1996: Blow Out
A blow out is fun for one team and absolutely embarrassing for the other. The largest blow out in modern MLB history was in 2007, when the Texas Rangers defeated the Baltimore Orioles 30-3. Six Rangers had three or more hits. Baltimore used four pitchers, each giving up six or more runs.
1991: Forty Something
Playing into your 40’s is become more and more rare. We all remember Julio Franco and Jamie Moyer playing until they were 49. In 2022, five active players made Opening Days rosters at 40 or older: Albert Pujols (42), Rich Hill (41), Nelson Cruz (41), Oliver Perez (40), and Adam Wainwright (40).
Jose Quintana has strung together a great career. A reliable, 200-inning pitcher early in his career, he’s possibly most known now for being traded to the cross-town rival Cubs for Dylan Cease and Eloy Jimenez.
1974: Rube the Great
Rube Walberg was certainly great for a period of time. Playing mostly for Boston and Philadelphia, Walberg put up a respectable 4.16 ERA across 15 years. He lead the league in innings pitched in 1931 at the age of 34, throwing 291 innings.
1971: Jim French
Jim French was your classic back up catcher. Good Glove who couldn’t put the bat on the ball. French spent parts of seven years in the league with Washington.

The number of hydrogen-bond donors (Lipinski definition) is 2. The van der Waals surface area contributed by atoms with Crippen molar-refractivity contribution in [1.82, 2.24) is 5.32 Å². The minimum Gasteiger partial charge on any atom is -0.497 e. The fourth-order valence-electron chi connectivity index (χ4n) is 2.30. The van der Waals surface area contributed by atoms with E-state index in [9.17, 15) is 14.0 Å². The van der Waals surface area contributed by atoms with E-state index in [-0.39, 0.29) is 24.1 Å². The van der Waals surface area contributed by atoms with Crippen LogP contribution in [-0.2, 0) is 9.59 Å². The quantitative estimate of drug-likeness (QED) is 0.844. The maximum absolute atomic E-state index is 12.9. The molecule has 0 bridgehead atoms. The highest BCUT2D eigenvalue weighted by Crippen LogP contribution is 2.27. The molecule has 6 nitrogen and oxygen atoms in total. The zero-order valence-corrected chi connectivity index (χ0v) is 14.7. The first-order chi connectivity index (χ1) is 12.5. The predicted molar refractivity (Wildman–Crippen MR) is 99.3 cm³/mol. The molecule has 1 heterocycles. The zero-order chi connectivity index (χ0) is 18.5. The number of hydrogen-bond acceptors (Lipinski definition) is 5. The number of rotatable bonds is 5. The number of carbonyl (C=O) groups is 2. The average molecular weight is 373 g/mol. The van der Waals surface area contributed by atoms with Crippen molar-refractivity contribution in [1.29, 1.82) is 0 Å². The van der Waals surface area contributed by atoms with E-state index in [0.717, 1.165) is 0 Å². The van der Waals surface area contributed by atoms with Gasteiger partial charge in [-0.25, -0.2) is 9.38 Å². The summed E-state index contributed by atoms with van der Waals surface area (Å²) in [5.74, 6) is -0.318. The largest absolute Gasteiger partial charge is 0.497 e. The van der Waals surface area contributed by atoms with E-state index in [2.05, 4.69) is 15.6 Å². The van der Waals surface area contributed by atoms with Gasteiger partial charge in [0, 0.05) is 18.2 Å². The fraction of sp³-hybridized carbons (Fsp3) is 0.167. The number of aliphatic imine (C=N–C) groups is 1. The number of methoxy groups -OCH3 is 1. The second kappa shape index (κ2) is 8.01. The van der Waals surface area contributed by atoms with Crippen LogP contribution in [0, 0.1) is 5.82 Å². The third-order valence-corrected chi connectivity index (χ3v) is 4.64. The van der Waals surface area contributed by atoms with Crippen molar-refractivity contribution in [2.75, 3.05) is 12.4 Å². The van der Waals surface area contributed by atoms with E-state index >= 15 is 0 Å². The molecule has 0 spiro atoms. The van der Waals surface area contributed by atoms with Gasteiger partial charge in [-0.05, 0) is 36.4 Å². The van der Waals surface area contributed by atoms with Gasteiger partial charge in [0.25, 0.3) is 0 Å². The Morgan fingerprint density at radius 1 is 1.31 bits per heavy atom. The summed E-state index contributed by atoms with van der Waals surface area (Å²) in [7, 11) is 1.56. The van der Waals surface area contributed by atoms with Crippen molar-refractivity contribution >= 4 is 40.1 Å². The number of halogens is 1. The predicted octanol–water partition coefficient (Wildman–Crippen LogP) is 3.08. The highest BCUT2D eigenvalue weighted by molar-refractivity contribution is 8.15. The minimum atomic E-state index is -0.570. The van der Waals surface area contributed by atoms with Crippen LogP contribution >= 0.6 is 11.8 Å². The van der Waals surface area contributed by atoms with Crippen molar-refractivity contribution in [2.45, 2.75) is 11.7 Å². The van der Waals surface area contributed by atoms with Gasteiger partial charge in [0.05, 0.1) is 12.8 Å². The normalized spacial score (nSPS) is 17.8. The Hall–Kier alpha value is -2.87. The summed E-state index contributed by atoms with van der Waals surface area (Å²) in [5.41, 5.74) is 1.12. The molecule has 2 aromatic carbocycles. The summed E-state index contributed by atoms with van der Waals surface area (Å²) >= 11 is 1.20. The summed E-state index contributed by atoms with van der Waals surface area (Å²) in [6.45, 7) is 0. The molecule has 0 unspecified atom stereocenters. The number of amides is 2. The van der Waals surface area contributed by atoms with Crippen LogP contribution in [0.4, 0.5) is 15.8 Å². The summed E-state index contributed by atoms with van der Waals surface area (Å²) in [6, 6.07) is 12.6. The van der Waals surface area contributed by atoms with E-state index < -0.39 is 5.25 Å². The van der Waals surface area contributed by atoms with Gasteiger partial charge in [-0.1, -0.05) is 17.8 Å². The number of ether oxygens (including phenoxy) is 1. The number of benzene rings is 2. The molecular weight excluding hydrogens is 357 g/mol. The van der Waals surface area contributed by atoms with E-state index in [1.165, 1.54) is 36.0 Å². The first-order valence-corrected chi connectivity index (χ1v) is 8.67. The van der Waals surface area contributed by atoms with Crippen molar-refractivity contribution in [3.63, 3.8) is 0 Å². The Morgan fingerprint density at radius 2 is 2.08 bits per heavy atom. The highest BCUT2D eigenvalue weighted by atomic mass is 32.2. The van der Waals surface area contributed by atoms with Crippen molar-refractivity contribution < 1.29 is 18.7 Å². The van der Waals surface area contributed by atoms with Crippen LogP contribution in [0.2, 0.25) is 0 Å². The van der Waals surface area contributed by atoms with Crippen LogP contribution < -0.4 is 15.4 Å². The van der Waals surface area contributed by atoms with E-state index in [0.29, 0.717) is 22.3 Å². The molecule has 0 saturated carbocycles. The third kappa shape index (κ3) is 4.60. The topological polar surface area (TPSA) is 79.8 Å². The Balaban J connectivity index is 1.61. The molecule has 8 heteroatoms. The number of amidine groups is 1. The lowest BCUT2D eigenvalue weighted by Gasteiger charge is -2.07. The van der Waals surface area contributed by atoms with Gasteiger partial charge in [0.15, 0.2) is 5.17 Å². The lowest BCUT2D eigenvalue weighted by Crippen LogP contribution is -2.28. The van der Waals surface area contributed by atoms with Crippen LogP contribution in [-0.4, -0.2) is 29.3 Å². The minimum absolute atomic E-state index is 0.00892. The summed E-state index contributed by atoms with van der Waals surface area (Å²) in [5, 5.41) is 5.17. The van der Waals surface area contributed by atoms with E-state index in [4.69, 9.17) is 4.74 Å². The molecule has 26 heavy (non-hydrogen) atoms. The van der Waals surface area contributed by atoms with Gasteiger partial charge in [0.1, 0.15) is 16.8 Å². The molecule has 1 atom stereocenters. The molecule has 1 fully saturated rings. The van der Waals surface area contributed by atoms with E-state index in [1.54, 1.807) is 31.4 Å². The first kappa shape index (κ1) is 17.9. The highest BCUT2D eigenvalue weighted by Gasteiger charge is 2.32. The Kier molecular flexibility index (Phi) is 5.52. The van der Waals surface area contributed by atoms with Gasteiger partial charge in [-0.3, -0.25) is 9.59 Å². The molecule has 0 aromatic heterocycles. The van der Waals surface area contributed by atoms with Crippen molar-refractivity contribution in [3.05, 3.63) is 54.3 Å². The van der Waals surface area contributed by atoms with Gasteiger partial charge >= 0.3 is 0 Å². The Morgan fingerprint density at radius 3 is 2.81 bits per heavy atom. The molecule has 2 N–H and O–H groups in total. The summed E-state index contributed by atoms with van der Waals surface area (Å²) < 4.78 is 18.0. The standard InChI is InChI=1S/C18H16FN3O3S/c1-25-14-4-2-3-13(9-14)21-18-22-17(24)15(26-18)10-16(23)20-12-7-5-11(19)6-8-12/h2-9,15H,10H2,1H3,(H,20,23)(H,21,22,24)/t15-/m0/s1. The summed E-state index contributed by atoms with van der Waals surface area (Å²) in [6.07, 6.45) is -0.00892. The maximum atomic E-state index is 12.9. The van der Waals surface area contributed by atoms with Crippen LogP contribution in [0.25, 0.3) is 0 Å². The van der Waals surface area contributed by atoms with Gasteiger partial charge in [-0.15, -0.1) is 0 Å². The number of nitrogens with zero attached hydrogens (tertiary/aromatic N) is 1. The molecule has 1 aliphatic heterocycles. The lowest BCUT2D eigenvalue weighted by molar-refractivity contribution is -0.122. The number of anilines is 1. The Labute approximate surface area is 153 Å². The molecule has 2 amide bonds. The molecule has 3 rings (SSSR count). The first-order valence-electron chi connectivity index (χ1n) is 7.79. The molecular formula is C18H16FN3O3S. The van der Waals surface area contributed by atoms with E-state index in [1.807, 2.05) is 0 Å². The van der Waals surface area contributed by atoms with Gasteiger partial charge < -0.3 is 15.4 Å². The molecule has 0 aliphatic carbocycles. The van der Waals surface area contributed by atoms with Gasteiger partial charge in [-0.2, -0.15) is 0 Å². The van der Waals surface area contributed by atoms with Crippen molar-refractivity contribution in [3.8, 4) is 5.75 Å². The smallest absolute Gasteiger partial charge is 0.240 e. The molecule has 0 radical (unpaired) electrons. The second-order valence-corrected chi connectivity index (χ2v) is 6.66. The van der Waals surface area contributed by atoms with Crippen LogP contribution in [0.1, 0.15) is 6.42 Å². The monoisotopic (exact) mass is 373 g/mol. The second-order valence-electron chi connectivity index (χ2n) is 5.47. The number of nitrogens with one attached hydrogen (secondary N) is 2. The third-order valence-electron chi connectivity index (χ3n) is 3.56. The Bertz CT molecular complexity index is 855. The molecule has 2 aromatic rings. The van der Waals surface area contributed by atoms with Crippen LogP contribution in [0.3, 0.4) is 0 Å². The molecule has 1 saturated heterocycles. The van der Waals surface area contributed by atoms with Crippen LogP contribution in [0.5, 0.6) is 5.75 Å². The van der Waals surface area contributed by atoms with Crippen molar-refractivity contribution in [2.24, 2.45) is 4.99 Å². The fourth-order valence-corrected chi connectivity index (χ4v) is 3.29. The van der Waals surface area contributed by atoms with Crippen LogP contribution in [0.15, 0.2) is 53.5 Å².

1969: Majestic Prince
Prince Fielder, standing at 5’11” and 275 pounds (generous) was absolutely majestic. So was his swing. The six-time All-Star lead the league in home runs in 2007. Nine times he played in 158 games or more proving his stature did not mean he was not in shape.
1946: Bob Murphy
Bob Murphy, born December 26, 1866 in Dutchess County, New York, Played one season (1890) in the MLB. The crazy part is, he pitched for three teams, earning a win for each. Murphy nearly completed the impossible by also hitting a home runs for each, but fell one team short.
1936: Grand Slam
Perhaps the most obvious connection on the list, a Grand Slam is one of the most exciting moments in baseball. Alex Rodriguez has the most Grand Slams with 25, while Travis Hafner and Don Mattingly share the record for most in a season with six. On August 25, 2011, the New York Yankees became the only team to hit three in a single game powered by Robinson Cano, Russell Martin, and Curtis Granderson.
While Omaha, Nebraska is rarely a destination for most, for a small faction of the baseball world it is the holy mecca. Since 1967, Omaha has been the location of the College World Series drawing people from around the country for the June tournament.
1931: Twenty Grand
On May 21, 2021 the MLB welcomed the 20,000th player to ever play in the MLB. Seattle Mariners back up catcher entered the game as a substitution and went 0-1. The Mariners fell 16-1 despite this historic moment.
1929: Windy City
The Windy City, better known as Chicago, is the home of two MLB teams. The White Sox and Cubs have won three World Series titles. The Cubs most recent came in 2016, ending a drought dating back to 1908.
Dalton Pompey is a pretty random name that most likely remember. Pompey spent parts of four season with the Toronto Blue Jays.
1925: Kentucky Cardinal